Under Pressure?
Think I Can Make It


I read all the time.  Usually with my eyes. . . but more and more frequently, I "read" with my ears.   It took me a while to get used to listening to books. . . but now that I've made the adjustment, I can't imagine what I would do without my iPod - Audible pairing.

I just finished "reading" Elegance of the Hedgehog (which I actually happen to have on my bookshelves in book form, too) by Muriel Barbery.  Excellent book.  One of those books that you have to chew on for a few days after you finish. . .

Now I'm ready to start my next book.  If you've already read Elegance of the Hedgehog, you probably know where this is going. . .

Books 003 

Oh, Anna.  It's you. 

(And, if you recall, this lines up nicely with my reading goals for 2010, too!)


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I just read "Made in the USA" by Billie Letts. It is one that sticks in your head for a long time. I'll be checking into "Elegance of the Hedgehog". Love to read! Sometimes it wins out over knitting. ;)


"Driftless" by David Rhodes is my latest recommend-to-everyone book. I read it, don't know if it is available in audio. Some of the best characters and writing I have read in a long time.

I subscribed to Audible in 1999 when it first started, but canceled my subscription late last year as an economy move. Now I get books on CD from the library, rip them to my iTunes, and listen to them on my iPod. Not quite as seamless as Audible but it saves me $21.95/month.


I, too, loved Elegance of the Hedgehog.


I'm listening to 'The Painted Drum' atm - I am thoroughly hooked. Thank you so much for the recommendation about Louise Erdich.

You asked about Dorothy L Sayers, my favourite. She writes about Lord Peter Whimsey, an amateur detective - on the surface a bufoon with an upperclass accent and manerisms (and the cash to boot) but underneath very very deep and damaged by the First World War. The audio books are read by Ian Carmichael and you either love them or hate them.

My favorite DLSs are the ones where Peter is first rescuing and then courting (whilst solving mysteries of course) the writer Dorothy Vane. In them she explores a lot about what it is to be an unmarried professional woman in the 1930s and about the nature of love. The character of Peter is wonderful as is his manservant Bunter who is equally brilliant.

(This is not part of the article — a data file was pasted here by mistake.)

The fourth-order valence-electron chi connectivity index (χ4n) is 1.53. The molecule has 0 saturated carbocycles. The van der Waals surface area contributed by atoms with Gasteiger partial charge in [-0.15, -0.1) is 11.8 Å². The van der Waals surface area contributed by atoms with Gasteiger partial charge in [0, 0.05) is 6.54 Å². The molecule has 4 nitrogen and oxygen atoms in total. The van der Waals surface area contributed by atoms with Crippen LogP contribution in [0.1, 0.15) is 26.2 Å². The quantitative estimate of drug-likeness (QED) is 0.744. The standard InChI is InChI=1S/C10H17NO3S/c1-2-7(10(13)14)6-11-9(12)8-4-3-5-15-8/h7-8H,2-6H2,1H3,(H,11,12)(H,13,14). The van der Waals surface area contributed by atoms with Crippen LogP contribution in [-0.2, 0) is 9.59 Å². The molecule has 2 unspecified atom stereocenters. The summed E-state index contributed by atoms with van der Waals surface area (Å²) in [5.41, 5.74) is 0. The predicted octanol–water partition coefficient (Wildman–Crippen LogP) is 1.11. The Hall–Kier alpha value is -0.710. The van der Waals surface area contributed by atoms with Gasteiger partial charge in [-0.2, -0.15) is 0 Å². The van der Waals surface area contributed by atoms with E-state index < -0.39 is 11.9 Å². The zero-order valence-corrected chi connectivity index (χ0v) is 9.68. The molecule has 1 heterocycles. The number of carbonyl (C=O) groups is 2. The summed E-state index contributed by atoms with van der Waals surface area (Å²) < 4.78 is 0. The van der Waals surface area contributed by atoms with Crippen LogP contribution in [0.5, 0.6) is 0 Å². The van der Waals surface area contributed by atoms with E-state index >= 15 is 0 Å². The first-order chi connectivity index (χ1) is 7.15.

Perhaps the best place to start would be 'Strong Poison' which is the first of the Harriet Vane novels. My personal favorite is 'Gaudy Night' - which, when you've done a bit of Googling has the best romantic ending ever (I'm an old softy at heart).

Another reason I like them is the period between the wars fascinates me - so much relief and gaity with the second WW looming and DLS pictures this perfectly with Lord Peter dashing off on secred Foreign Office tasks.

But as I say you either love them or hate them.

I also really enjoyed 'I Capture the Castle' by Dodie Smith. Hilarious in parts and a cracking good story.

Did you get your free gift from Audible at Christmas? 'The Christmas Carol' read by Tim Curry. I was amazed at how the Muppets stuck so closely to the actual dialoge - this being one of our favorite family films too.



I read half of Elegance in book form and loved it, but then found out it was available in audio form. I loved listening because I have no idea about French pronunciations and the audio book was beautifully read. Maybe I should read it again as I really loved it!

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